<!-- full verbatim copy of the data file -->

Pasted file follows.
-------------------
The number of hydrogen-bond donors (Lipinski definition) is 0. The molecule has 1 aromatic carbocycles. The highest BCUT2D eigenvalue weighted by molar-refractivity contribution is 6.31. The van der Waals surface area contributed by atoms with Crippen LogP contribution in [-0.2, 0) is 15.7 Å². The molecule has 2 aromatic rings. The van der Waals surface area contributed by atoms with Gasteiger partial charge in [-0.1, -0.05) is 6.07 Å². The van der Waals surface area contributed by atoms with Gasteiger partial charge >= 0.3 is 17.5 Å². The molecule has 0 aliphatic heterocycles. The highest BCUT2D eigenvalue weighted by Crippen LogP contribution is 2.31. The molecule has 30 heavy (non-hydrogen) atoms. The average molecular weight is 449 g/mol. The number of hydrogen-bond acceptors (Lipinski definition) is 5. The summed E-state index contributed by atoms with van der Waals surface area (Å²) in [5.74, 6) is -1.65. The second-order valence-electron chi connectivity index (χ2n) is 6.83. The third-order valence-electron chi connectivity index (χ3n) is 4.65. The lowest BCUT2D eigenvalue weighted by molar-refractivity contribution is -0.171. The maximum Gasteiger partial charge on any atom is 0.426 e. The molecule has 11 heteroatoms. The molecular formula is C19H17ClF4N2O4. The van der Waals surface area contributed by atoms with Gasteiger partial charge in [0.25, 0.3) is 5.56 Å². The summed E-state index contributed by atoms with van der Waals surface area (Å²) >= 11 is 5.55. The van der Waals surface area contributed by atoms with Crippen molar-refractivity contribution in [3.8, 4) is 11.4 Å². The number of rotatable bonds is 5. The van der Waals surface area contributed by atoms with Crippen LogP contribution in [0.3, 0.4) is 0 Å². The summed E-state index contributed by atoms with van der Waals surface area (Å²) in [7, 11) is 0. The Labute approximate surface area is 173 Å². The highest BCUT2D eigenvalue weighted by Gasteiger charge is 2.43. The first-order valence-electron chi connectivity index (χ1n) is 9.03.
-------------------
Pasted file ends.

The number of hydrogen-bond donors (Lipinski definition) is 0. The molecule has 1 aromatic carbocycles. The highest BCUT2D eigenvalue weighted by molar-refractivity contribution is 6.31. The van der Waals surface area contributed by atoms with Crippen LogP contribution in [-0.2, 0) is 15.7 Å². The molecule has 2 aromatic rings. The van der Waals surface area contributed by atoms with Gasteiger partial charge in [-0.1, -0.05) is 6.07 Å². The van der Waals surface area contributed by atoms with Gasteiger partial charge >= 0.3 is 17.5 Å². The molecule has 0 aliphatic heterocycles. The highest BCUT2D eigenvalue weighted by Crippen LogP contribution is 2.31. The molecule has 30 heavy (non-hydrogen) atoms. The average molecular weight is 449 g/mol. The number of hydrogen-bond acceptors (Lipinski definition) is 5. The summed E-state index contributed by atoms with van der Waals surface area (Å²) in [5.74, 6) is -1.65. The second-order valence-electron chi connectivity index (χ2n) is 6.83. The third-order valence-electron chi connectivity index (χ3n) is 4.65. The lowest BCUT2D eigenvalue weighted by molar-refractivity contribution is -0.171. The maximum Gasteiger partial charge on any atom is 0.426 e. The molecule has 11 heteroatoms. The molecular formula is C19H17ClF4N2O4. The van der Waals surface area contributed by atoms with Gasteiger partial charge in [0.25, 0.3) is 5.56 Å². The summed E-state index contributed by atoms with van der Waals surface area (Å²) >= 11 is 5.55. The van der Waals surface area contributed by atoms with Crippen molar-refractivity contribution in [3.8, 4) is 11.4 Å². The number of rotatable bonds is 5. The van der Waals surface area contributed by atoms with Crippen LogP contribution in [0.3, 0.4) is 0 Å². The summed E-state index contributed by atoms with van der Waals surface area (Å²) in [7, 11) is 0. The Labute approximate surface area is 173 Å². The highest BCUT2D eigenvalue weighted by Gasteiger charge is 2.43. The first-order valence-electron chi connectivity index (χ1n) is 9.03.